This is nothing new. The National Labor Committee has been documenting slave-like conditions in Jordan for some time.

The larger point here is this. The U.S.-Jordan so-called "free trade" agreement was held up as the model deal. It was approved by a voice vote in the Senate in 2001--with virtually no Democratic opposition. When Sen. Hillary Clinton announced her decision to vote against the so-called "free trade" called CAFTA (Central American Free Trade Agreements), she said, in a statement:

The most problematic elements are its labor provisions which retreat from advances made in the late 1990s and that culminated in the labor provisions of the U.S.-Jordan Free Trade Agreement. The U.S.-Jordan Free Trade agreement included internationally recognized enforceable labor standards in the text of the agreement.


The Chile, Australia and Singapore free trade agreements, which I supported, contained similar "enforce your own law" labor provisions to DR-CAFTA, but as I noted when I voted for these agreements, I was greatly disturbed by these provisions' departure from the labor rights standards negotiated in the U.S.-Jordan Free Trade Agreement. In the end, I supported these agreements despite these concerns because I believed the agreements would not harm the average working person in those nations and, thus, the flawed labor provisions did not outweigh the benefits offered by the agreements.

This is not intended to find fault with Sen Clinton alone; then-Senator John Edwards also supported the agreement and you can find many other Democratic senators making similar supporting statements. They all held to the same general belief that so-called "free trade" deals could be "improved" with provisions inserted on labor and the environment.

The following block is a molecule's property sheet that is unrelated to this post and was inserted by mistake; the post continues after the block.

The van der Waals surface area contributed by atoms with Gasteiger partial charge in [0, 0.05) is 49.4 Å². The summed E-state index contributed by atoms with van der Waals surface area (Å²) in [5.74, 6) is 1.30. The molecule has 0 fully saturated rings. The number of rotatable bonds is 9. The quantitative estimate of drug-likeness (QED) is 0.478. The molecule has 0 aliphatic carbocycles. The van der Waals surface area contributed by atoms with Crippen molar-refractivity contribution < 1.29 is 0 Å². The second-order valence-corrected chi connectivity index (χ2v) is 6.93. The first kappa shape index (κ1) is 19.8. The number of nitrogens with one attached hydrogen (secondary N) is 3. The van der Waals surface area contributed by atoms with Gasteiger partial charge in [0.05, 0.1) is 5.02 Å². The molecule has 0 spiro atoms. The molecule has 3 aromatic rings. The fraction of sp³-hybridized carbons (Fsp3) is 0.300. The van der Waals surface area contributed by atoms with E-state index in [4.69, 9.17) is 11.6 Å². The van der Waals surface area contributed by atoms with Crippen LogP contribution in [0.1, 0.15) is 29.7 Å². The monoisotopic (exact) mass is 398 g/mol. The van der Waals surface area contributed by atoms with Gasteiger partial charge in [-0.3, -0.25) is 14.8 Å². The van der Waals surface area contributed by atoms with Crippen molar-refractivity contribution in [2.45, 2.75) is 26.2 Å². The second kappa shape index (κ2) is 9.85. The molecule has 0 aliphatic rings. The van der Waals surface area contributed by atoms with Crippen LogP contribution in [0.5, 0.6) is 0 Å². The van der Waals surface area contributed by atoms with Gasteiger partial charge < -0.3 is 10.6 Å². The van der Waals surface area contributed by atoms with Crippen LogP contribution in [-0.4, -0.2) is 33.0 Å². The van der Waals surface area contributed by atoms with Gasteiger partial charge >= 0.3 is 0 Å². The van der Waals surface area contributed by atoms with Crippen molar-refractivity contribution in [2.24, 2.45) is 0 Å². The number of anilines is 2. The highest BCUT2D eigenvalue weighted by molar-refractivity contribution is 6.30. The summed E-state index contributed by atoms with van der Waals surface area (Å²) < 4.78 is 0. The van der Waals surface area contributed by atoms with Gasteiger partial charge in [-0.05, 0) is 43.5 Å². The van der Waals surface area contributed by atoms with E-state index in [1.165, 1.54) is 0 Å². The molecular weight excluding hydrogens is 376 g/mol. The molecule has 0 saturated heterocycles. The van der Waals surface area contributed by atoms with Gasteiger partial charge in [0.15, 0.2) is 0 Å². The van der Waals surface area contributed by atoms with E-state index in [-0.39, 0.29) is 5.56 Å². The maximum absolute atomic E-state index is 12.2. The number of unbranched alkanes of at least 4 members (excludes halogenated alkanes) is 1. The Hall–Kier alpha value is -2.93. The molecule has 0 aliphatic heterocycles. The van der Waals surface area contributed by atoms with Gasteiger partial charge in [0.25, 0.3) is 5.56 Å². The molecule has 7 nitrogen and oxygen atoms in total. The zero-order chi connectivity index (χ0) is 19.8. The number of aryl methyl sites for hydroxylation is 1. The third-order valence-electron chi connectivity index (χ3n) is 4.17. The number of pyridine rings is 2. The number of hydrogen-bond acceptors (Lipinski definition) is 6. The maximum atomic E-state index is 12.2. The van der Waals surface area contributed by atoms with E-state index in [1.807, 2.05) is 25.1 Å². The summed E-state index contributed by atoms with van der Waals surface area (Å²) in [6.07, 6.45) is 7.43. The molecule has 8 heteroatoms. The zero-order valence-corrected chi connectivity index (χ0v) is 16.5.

The problem is that these deals, as I've pointed out before, are primarily about protecting the rights of capital. You can never hope to enforce labor rights (or for that matter environmental protections) under a regime that is focused on profit first, and community second. It will not happen. And all the statements to the contrary are just rubbish. Why we would pretend that labor rights can be enforced as an after-thought, as a secondary issue, in countries around the world--when we can't even enforce basic labor rights here (such as safety and health regulations) because they are subject to politics and the free reign of the so-called "free market"--exposes the true fallacy of so-called "free trade."

In fact, once the so-called "free trade" deal was signed, Jordan attracted a huge number of sweatshop operations that were thrilled to operate in a zone from which they could export to the U.S. under a so-called "free trade" regime. And so you end up with scores of factories like the Victoria Secret operation.

You can do this. Write to Leslie Wexner, the CEO of Limited Brands, which puts out Victoria Secret clothing, and protest the treatment of the workers in Jordan:

Leslie Wexner, CEO
Limited Brands Inc.
3 Limited Pkwy.
Columbus, Ohio 43230
United States

Phone: (614) 415-7000
Fax: (614) 415-7080